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  2. I’ve about to finally release my debut novel, a YA Paranormal/TimeTravel/First Kiss romance, entitle “I Kissed a Ghost” in about two weeks.
    I know it came be a gut-wrenching experience to change, or even worse, to delete something you’ve given birth to.
    The feeling becomes worse when it is someone is doing it or telling you to do it.
    The most important thing you MUST REMEMBER is all of these changes are necessary if you truly want “this child” to become the success I’ve always hoped it would be.

  3. Jamie Chavez says:

    Krista, I think that was one of the nicest things I’ve ever heard! 🙂

  4. Mandi Lynn says:

    I used to never be able to take constructive criticism. Thankfully, now I ask my aunt (beta reader) to point out things she thinks is wrong and consider everything she has to say. I want my novel to be perfect (or close to it) before I send it out to agents again.

  5. Neil Larkins says:

    No, I haven’t been in your spot, Richard, but I think my initial reaction would have been similar. I’m very – too – defensive about my writing. What, I would have thought, does this guy know about my writing? If he’s so friggin’ good, why doesn’t he write his own book? Well, he – or she, as the case may be – may have written a book…or even THE book on editing. Best to settle down and give it thorough, thoughtful consideration – which you did and it came out OK. Great post, Richard. Thanks.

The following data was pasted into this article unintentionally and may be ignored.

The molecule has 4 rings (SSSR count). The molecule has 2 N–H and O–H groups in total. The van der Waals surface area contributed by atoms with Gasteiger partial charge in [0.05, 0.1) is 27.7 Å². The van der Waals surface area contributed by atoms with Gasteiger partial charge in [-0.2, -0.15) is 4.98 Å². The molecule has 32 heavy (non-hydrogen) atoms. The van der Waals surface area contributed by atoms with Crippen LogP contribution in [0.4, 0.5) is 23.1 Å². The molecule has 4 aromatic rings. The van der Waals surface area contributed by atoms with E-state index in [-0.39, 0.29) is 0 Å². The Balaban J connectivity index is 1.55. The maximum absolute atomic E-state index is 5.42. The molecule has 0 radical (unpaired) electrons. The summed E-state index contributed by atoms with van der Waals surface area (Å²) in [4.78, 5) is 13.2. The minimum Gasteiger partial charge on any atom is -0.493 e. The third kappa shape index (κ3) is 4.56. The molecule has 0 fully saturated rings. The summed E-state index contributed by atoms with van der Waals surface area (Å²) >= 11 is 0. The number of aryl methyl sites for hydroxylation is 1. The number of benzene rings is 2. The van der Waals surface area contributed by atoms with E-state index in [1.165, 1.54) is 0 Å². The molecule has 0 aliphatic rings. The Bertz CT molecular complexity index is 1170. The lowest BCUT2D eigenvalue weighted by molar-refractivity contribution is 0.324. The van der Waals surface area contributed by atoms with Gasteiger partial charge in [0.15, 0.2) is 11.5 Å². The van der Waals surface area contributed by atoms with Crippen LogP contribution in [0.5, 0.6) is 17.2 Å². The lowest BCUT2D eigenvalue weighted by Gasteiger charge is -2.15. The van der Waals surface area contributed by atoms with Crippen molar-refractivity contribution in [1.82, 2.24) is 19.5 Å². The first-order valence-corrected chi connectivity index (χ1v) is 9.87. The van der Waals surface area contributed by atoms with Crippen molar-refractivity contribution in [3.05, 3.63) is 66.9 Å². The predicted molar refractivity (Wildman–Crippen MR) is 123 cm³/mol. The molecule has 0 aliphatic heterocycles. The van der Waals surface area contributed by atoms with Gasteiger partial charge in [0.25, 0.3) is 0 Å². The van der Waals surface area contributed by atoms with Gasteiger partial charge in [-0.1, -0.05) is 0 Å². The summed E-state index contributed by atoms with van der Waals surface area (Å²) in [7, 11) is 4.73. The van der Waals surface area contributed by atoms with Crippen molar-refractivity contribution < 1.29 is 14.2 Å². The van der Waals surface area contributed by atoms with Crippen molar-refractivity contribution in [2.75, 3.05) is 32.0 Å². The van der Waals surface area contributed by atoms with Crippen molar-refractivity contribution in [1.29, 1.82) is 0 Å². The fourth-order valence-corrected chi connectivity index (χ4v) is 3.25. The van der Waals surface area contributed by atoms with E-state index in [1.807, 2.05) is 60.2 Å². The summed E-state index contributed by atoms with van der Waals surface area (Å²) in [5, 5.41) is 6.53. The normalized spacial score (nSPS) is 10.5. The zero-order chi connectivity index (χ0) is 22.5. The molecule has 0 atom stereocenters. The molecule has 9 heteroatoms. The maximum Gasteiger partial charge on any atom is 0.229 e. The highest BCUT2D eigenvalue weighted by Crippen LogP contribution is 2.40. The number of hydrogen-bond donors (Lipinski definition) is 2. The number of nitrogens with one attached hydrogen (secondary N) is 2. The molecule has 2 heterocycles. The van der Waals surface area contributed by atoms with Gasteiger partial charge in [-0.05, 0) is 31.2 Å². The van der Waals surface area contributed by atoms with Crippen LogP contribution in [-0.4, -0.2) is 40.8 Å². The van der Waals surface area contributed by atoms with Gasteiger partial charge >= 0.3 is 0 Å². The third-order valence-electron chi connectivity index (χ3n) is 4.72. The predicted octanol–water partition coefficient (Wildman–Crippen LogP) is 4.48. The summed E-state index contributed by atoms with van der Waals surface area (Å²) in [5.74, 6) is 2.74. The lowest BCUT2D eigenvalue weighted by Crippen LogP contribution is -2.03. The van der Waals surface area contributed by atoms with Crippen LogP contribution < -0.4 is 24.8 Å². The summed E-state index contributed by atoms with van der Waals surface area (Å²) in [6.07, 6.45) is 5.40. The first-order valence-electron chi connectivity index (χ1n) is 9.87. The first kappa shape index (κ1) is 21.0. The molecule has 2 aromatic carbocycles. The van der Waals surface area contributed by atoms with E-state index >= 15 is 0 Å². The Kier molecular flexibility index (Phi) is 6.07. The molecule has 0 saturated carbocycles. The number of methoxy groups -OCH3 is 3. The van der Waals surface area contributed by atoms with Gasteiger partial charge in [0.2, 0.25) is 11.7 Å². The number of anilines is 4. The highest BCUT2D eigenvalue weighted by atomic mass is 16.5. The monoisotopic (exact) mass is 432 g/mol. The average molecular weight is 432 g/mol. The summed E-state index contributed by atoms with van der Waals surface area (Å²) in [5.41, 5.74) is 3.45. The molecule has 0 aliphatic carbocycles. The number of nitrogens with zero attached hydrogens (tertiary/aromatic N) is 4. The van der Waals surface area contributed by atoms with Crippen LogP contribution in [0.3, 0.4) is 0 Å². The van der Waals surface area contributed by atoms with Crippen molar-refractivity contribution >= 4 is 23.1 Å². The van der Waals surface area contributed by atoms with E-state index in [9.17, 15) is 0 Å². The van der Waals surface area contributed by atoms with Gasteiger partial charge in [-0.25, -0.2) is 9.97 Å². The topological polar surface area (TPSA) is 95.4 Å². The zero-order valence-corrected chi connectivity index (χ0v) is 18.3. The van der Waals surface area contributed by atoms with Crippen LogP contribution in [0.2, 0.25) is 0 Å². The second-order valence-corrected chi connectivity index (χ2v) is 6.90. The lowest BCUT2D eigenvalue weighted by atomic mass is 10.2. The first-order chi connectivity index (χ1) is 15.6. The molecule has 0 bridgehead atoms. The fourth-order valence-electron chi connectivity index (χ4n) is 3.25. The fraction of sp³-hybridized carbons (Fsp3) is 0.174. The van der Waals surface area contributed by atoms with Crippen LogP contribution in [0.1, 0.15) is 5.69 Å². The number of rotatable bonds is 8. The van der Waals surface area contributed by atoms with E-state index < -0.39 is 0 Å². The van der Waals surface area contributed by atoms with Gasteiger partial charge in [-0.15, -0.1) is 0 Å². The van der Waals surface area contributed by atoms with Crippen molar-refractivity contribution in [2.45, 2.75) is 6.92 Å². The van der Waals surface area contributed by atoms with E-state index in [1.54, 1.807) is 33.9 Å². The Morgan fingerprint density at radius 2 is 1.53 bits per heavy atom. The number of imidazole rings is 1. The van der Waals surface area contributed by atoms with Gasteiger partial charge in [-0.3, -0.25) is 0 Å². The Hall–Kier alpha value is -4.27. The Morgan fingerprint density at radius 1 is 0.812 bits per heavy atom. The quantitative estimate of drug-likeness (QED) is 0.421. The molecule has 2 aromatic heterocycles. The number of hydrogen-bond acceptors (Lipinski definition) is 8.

6. Some of my best critique points have come from contests and the judges who gave me a low score but took the time to explain why. One judge told me my heroine did something that made her too stupid to live. And she was right. lol